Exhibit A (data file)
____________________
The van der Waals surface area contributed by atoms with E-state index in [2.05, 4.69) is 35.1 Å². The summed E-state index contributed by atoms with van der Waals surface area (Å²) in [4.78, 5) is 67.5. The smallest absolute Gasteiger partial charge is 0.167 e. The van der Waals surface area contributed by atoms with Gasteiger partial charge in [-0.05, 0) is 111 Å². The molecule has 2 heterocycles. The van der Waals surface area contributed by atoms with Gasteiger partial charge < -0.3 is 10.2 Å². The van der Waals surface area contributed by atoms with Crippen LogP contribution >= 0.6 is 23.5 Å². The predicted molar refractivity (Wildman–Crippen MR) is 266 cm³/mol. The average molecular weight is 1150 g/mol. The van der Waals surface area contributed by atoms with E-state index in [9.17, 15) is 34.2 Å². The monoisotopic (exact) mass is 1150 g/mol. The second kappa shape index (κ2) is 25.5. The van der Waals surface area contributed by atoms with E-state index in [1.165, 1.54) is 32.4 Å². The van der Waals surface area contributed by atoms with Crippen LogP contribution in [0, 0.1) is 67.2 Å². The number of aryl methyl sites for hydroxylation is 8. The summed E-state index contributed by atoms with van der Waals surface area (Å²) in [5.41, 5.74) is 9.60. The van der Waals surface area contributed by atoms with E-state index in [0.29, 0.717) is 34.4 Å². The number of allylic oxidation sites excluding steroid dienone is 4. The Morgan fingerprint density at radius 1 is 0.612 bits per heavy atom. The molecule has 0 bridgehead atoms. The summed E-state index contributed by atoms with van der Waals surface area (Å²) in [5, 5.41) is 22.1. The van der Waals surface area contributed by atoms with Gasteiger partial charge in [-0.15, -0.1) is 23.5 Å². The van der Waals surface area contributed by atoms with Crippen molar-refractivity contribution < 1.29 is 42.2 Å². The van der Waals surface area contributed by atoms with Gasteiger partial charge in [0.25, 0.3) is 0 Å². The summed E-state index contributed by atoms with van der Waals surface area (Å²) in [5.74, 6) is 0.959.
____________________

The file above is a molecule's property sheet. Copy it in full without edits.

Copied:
The van der Waals surface area contributed by atoms with E-state index in [2.05, 4.69) is 35.1 Å². The summed E-state index contributed by atoms with van der Waals surface area (Å²) in [4.78, 5) is 67.5. The smallest absolute Gasteiger partial charge is 0.167 e. The van der Waals surface area contributed by atoms with Gasteiger partial charge in [-0.05, 0) is 111 Å². The molecule has 2 heterocycles. The van der Waals surface area contributed by atoms with Gasteiger partial charge < -0.3 is 10.2 Å². The van der Waals surface area contributed by atoms with Crippen LogP contribution >= 0.6 is 23.5 Å². The predicted molar refractivity (Wildman–Crippen MR) is 266 cm³/mol. The average molecular weight is 1150 g/mol. The van der Waals surface area contributed by atoms with E-state index in [9.17, 15) is 34.2 Å². The monoisotopic (exact) mass is 1150 g/mol. The second kappa shape index (κ2) is 25.5. The van der Waals surface area contributed by atoms with E-state index in [1.165, 1.54) is 32.4 Å². The van der Waals surface area contributed by atoms with Crippen LogP contribution in [0, 0.1) is 67.2 Å². The number of aryl methyl sites for hydroxylation is 8. The summed E-state index contributed by atoms with van der Waals surface area (Å²) in [5.41, 5.74) is 9.60. The van der Waals surface area contributed by atoms with E-state index in [0.29, 0.717) is 34.4 Å². The number of allylic oxidation sites excluding steroid dienone is 4. The Morgan fingerprint density at radius 1 is 0.612 bits per heavy atom. The molecule has 0 bridgehead atoms. The summed E-state index contributed by atoms with van der Waals surface area (Å²) in [5, 5.41) is 22.1. The van der Waals surface area contributed by atoms with Gasteiger partial charge in [-0.15, -0.1) is 23.5 Å². The van der Waals surface area contributed by atoms with Crippen molar-refractivity contribution < 1.29 is 42.2 Å². The van der Waals surface area contributed by atoms with Gasteiger partial charge in [0.25, 0.3) is 0 Å². The summed E-state index contributed by atoms with van der Waals surface area (Å²) in [5.74, 6) is 0.959.